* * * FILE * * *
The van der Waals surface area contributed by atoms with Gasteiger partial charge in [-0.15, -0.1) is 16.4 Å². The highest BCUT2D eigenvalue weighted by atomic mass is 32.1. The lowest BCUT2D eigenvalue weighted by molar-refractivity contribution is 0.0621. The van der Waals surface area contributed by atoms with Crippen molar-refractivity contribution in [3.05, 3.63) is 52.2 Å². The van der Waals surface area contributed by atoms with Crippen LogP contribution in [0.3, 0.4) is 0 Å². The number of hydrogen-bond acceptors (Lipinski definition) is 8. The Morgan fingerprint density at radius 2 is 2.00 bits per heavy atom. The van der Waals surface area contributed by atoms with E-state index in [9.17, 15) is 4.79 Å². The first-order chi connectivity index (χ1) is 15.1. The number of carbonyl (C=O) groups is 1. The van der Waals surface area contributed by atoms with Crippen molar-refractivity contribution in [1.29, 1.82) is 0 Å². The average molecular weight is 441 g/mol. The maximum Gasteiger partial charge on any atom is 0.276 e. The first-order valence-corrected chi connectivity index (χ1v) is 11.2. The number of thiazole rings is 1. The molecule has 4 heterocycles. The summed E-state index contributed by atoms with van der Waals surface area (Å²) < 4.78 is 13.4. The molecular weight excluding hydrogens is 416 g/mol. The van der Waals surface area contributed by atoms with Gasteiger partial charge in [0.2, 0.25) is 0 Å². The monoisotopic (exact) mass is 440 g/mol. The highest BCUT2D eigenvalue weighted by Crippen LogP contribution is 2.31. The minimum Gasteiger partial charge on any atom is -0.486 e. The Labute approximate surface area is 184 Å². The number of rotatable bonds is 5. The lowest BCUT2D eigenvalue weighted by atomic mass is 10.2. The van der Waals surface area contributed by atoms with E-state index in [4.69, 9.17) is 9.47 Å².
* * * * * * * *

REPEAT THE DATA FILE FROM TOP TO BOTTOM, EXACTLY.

The van der Waals surface area contributed by atoms with Gasteiger partial charge in [-0.15, -0.1) is 16.4 Å². The highest BCUT2D eigenvalue weighted by atomic mass is 32.1. The lowest BCUT2D eigenvalue weighted by molar-refractivity contribution is 0.0621. The van der Waals surface area contributed by atoms with Crippen molar-refractivity contribution in [3.05, 3.63) is 52.2 Å². The van der Waals surface area contributed by atoms with Crippen LogP contribution in [0.3, 0.4) is 0 Å². The number of hydrogen-bond acceptors (Lipinski definition) is 8. The Morgan fingerprint density at radius 2 is 2.00 bits per heavy atom. The van der Waals surface area contributed by atoms with E-state index in [9.17, 15) is 4.79 Å². The first-order chi connectivity index (χ1) is 15.1. The number of carbonyl (C=O) groups is 1. The van der Waals surface area contributed by atoms with Crippen molar-refractivity contribution in [1.29, 1.82) is 0 Å². The average molecular weight is 441 g/mol. The maximum Gasteiger partial charge on any atom is 0.276 e. The first-order valence-corrected chi connectivity index (χ1v) is 11.2. The number of thiazole rings is 1. The molecule has 4 heterocycles. The summed E-state index contributed by atoms with van der Waals surface area (Å²) < 4.78 is 13.4. The molecular weight excluding hydrogens is 416 g/mol. The van der Waals surface area contributed by atoms with Gasteiger partial charge in [0.2, 0.25) is 0 Å². The monoisotopic (exact) mass is 440 g/mol. The highest BCUT2D eigenvalue weighted by Crippen LogP contribution is 2.31. The minimum Gasteiger partial charge on any atom is -0.486 e. The Labute approximate surface area is 184 Å². The number of rotatable bonds is 5. The lowest BCUT2D eigenvalue weighted by atomic mass is 10.2. The van der Waals surface area contributed by atoms with E-state index in [4.69, 9.17) is 9.47 Å².